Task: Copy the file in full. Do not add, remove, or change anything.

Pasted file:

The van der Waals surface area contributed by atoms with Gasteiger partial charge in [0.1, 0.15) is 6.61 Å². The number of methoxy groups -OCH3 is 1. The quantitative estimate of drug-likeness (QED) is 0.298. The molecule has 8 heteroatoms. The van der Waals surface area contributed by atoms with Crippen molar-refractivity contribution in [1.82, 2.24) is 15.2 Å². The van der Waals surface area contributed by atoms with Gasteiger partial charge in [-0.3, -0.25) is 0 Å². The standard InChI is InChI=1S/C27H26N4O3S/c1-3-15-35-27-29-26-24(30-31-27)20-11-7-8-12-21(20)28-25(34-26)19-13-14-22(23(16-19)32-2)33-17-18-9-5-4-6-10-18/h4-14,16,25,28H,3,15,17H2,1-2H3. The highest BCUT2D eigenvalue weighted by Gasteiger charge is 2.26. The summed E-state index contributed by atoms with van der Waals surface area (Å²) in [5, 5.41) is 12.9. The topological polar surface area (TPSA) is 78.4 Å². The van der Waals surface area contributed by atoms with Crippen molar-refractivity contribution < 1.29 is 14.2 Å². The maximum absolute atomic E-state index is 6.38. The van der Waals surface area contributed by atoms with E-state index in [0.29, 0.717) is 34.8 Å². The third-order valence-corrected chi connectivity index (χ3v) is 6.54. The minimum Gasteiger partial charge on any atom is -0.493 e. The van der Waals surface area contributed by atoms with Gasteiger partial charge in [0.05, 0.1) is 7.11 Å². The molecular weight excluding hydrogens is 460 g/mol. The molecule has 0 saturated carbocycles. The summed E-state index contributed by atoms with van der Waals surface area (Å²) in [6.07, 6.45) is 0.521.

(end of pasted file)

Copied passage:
The van der Waals surface area contributed by atoms with Gasteiger partial charge in [0.1, 0.15) is 6.61 Å². The number of methoxy groups -OCH3 is 1. The quantitative estimate of drug-likeness (QED) is 0.298. The molecule has 8 heteroatoms. The van der Waals surface area contributed by atoms with Crippen molar-refractivity contribution in [1.82, 2.24) is 15.2 Å². The van der Waals surface area contributed by atoms with Gasteiger partial charge in [-0.3, -0.25) is 0 Å². The standard InChI is InChI=1S/C27H26N4O3S/c1-3-15-35-27-29-26-24(30-31-27)20-11-7-8-12-21(20)28-25(34-26)19-13-14-22(23(16-19)32-2)33-17-18-9-5-4-6-10-18/h4-14,16,25,28H,3,15,17H2,1-2H3. The highest BCUT2D eigenvalue weighted by Gasteiger charge is 2.26. The summed E-state index contributed by atoms with van der Waals surface area (Å²) in [5, 5.41) is 12.9. The topological polar surface area (TPSA) is 78.4 Å². The van der Waals surface area contributed by atoms with Crippen molar-refractivity contribution < 1.29 is 14.2 Å². The maximum absolute atomic E-state index is 6.38. The van der Waals surface area contributed by atoms with E-state index in [0.29, 0.717) is 34.8 Å². The third-order valence-corrected chi connectivity index (χ3v) is 6.54. The minimum Gasteiger partial charge on any atom is -0.493 e. The van der Waals surface area contributed by atoms with Gasteiger partial charge in [0.05, 0.1) is 7.11 Å². The molecular weight excluding hydrogens is 460 g/mol. The molecule has 0 saturated carbocycles. The summed E-state index contributed by atoms with van der Waals surface area (Å²) in [6.07, 6.45) is 0.521.